It comes as a bit of poetic justice then that Podolski dropped the Hammer of Mjolnir on them on what might have been a penalty. As he cut left to chase down a through-ball into the area, he outran Lahm to the ball, nudged him aside (or did Lahm merely trip?) and cut along the endline. Perhaps sensing that hsi teammate had flubbed his lines, Mandzukic jogged along behind Poldi with his arms as if he couldn’t believe the injustice of it all. However, Poldi danced into the box before slamming the ball through the roof of the net. Done. Dusted.

Now, of course, it wasn’t enough to right wrongs, and we’re still out of the Champions League. Then again, Robben wasn’t done, earning a spot-kick at the other end when he lost his footing, fell to his knees, and Kos bumped into him from behind. How the referee fell for it is beyond me, but karma is a bitch, ain’t it? Fabianski denied the spot-kick.

Still, it makes me wonder. If Bayern are so great, so magnificent, so goddamned invincible, why the hell do they have to resort to such shameless simulation? 49 consecutive wins in the Bundesliga. Aside from the pointless 2-3 loss in the group-stage to Man City, they haven’t lost in the Champions League since facing us last year. In fact, all of that flopping around like electrocuted fish suffering from grand mal seizures while overdosing on heroin make me wonder just how terrified Bayern were of us in this match—and in the first leg, come to think of it, when there was just as much of it going on. It’s a little bit grubby if you ask me, hardly befitting a squad that fancies itself champions of anything.

!function(d,s,id){var js,fjs=d.getElementsByTagName(s)[0],p=/^http:/.test(d.location)?’http’:’https’;if(!d.getElementById(id)){js=d.createElement(s);js.id=id;js.src=p+’://platform.twitter.com/widgets.js’;fjs.parentNode.insertBefore(js,fjs);}}(document, ‘script’, ‘twitter-wjs’);

Robben: I didn't dive. Also, I hear the Pope is not Catholic.

It will come as great relief to know that, in Arjen Robben’s own estimation, he did not dive when Bayern Munich came to the Emirates in February in a sequence that got Wojciech Szczesny sent off, left Arsenal down to ten men, awarded a penalty-kick to Bayern, and dramatically changed the tempo if not the outcome of the first leg in Bayern’s favor. However, for those paranoid types who always sniff out a conspiracy, it’s time to lay your weary heads to rest and cry no more. No less an authority on the subject than Mr. Robben himself is here to allay your fears. After all, it was a “pretty scary moment” for him, and so we can excuse him just a bit if it has taken him some time to work through his feelings, sort out his memories, and speak truth to power about the affair, which threatened to sully his otherwise pristine, clear-as-crystal reputation as a player who never, ever goes to ground except under the direst of circumstances.

Wait. Wrong dive. Sorry.

Speaking to the assembled media, a visibly shaken Robben bravely put to rest any allegations that the tumble he took was a simulated swan-dive. In a voice that occasionally trembled, no doubt still shaken by flashbacks to that awful moment, Robben testified as only a misunderstood victim can: “Wenger’s comments are typical for a losing coach. I don’t care much about it because it’s not the first time he acts like this.” This prompted a flurry of activity as advisers rushed over to Robben and whispered in his ear. Straining forward, reporters could only pick up snippets of the exchange, something to the effect of “wrong tone” and “stay on message.”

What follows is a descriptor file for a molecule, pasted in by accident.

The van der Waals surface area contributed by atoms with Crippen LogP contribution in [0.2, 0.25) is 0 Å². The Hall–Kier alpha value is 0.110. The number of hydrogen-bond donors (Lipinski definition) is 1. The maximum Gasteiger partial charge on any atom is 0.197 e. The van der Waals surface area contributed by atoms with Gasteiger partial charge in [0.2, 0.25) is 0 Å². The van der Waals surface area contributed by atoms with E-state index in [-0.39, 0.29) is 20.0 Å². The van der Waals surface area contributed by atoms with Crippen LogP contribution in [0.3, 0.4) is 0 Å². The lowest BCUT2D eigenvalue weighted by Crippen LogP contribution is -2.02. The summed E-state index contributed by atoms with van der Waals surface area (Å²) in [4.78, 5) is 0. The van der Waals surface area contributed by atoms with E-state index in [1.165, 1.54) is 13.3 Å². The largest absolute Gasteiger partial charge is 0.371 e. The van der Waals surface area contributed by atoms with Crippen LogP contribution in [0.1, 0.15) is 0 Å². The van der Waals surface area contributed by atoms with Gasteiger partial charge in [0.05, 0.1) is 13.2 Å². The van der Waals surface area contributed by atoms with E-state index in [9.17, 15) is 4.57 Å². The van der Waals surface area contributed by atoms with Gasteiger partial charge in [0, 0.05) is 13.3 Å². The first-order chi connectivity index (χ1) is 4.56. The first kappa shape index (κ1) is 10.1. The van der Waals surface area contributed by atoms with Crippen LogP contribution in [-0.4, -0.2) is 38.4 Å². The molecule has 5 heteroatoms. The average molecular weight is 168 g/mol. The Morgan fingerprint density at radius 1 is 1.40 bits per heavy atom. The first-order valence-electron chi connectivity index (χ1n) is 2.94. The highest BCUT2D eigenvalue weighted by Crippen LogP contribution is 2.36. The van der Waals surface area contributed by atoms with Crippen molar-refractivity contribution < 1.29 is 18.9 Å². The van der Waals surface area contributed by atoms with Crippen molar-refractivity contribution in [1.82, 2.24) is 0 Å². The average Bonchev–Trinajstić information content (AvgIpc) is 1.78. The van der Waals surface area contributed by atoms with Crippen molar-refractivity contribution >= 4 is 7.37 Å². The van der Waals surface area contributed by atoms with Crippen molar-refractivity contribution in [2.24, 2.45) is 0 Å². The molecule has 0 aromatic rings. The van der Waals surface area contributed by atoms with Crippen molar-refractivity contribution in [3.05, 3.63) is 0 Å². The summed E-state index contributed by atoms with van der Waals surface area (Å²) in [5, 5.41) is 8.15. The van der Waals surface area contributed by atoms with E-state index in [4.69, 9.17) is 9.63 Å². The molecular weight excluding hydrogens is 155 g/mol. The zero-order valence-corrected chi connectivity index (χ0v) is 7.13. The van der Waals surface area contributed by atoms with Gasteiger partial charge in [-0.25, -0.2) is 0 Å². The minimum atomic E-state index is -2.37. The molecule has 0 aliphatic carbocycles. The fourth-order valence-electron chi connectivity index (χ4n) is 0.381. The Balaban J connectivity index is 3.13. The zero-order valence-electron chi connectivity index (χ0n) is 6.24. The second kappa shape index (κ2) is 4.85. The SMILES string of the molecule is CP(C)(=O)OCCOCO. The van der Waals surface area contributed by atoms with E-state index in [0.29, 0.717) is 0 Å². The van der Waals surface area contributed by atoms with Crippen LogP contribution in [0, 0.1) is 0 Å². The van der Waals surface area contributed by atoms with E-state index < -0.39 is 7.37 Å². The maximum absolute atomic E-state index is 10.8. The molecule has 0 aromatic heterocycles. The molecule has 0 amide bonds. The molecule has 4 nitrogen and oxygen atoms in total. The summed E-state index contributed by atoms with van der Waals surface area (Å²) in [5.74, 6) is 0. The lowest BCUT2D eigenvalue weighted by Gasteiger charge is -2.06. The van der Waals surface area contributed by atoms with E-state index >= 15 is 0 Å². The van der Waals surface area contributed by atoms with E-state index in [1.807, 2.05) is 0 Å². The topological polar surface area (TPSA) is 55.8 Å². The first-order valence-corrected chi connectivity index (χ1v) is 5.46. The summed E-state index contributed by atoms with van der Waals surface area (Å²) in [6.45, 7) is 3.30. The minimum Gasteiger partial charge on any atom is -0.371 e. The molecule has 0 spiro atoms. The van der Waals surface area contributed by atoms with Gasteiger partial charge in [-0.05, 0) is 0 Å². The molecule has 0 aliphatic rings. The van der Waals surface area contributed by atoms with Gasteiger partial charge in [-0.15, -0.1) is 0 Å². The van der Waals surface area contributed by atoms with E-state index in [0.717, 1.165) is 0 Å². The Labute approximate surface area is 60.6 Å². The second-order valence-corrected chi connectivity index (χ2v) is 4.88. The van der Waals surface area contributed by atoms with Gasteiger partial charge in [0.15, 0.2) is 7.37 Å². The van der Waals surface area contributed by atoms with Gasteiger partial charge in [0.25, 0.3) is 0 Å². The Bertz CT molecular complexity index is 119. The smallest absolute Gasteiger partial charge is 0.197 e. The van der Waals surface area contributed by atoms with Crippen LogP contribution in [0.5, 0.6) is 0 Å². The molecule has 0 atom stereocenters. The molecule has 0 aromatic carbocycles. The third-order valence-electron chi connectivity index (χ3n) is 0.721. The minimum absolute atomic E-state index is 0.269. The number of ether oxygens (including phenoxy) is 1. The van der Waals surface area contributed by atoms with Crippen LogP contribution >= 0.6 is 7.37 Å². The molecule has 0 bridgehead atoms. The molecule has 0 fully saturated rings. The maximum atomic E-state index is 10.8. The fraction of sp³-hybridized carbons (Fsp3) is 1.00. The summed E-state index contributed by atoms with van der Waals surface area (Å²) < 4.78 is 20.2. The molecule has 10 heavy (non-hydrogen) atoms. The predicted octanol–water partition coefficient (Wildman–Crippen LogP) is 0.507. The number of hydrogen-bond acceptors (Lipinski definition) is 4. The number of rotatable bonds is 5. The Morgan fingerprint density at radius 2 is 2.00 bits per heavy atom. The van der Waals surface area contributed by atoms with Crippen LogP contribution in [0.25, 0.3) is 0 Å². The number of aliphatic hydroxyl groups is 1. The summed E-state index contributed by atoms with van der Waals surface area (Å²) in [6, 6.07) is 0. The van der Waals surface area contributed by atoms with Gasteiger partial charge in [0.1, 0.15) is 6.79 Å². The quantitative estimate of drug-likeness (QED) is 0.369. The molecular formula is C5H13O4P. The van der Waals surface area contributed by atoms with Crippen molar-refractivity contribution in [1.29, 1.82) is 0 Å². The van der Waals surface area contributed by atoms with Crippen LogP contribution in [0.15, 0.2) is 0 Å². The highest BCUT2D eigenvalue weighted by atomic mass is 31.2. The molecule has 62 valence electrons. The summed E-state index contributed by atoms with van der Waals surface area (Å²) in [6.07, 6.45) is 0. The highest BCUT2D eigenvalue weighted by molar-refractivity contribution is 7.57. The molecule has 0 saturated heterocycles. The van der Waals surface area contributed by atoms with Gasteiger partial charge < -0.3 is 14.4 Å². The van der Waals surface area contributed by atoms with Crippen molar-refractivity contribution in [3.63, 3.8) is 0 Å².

Robben nodded, dabbed a handkerchief to one eye just moments before a solitary tear could roll down his cheek, and added, “it was a pretty scary moment for me. I picked up a serious injury in December after a similar foul from Augsburg’s goalkeeper.” Indeed, that injury was so serious that he could only manage to play 180 minutes in Bayern’s next two matches, somehow managing to soldier on and, through sheer grit and toughness alone, score three goals. Truly, he is an inspiration, for in overcoming not just the physical trauma but the emotional scars in such fashion, he has proven that all almost-nearly-but-not-quite injured players everywhere can still experience moments of glory.

Here’s the one I was looking for. Silly me!

However, Robben went to detail the living hell that each day has become. “The only thing I still remember is a ‘bang’ against my leg and me lying on the ground.” It is the stuff nightmares are made of. One moment, you’re dreaming of scoring a goal; the next, you’re figuring out which way you’re supposed to spin when someone bumps into you and—bang!—you’re on the ground, not knowing what hit you. Why, it’s a wonder that Robben hasn’t developed some kind of multiple-personality disorder to prevent the heebie-jeebies from keeping him up nights. Plucky l’il guy.

Pressed further, Robben delineated a difference between diving and what happened on that dark night in London lo those many weeks ago (no, not really). “The thing is, this was not a dive. Last time, maybe it was a dive. You see me go head-first and I stretch out my hands in front of me, like so”—Robben put forward his hands in a diving motion—”like a swimmer, you see? That is a dive. This time, you watch. I spin around more like a dancer and fall. Not hands first or like a dolphin does. How then could it be a dive? There is not even water nearby. So do not ask me about diving.” It was then that, perhaps overcome by the emotional turmoil brought about by being forced to relive the horrific moments of that day, Robben spoke no more. An adviser came forward and put his hand gently on Robben’s back, which sent the Dutch player flying backwards into the curtains behind him, a look of excruciating pain writ large across his face. When no red-card was issued to the offending player, Robben got up, limped around in an agonizing fashion for several minutes, and left the room.

!function(d,s,id){var js,fjs=d.getElementsByTagName(s)[0],p=/^http:/.test(d.location)?’http’:’https’;if(!d.getElementById(id)){js=d.createElement(s);js.id=id;js.src=p+’://platform.twitter.com/widgets.js’;fjs.parentNode.insertBefore(js,fjs);}}(document, ‘script’, ‘twitter-wjs’);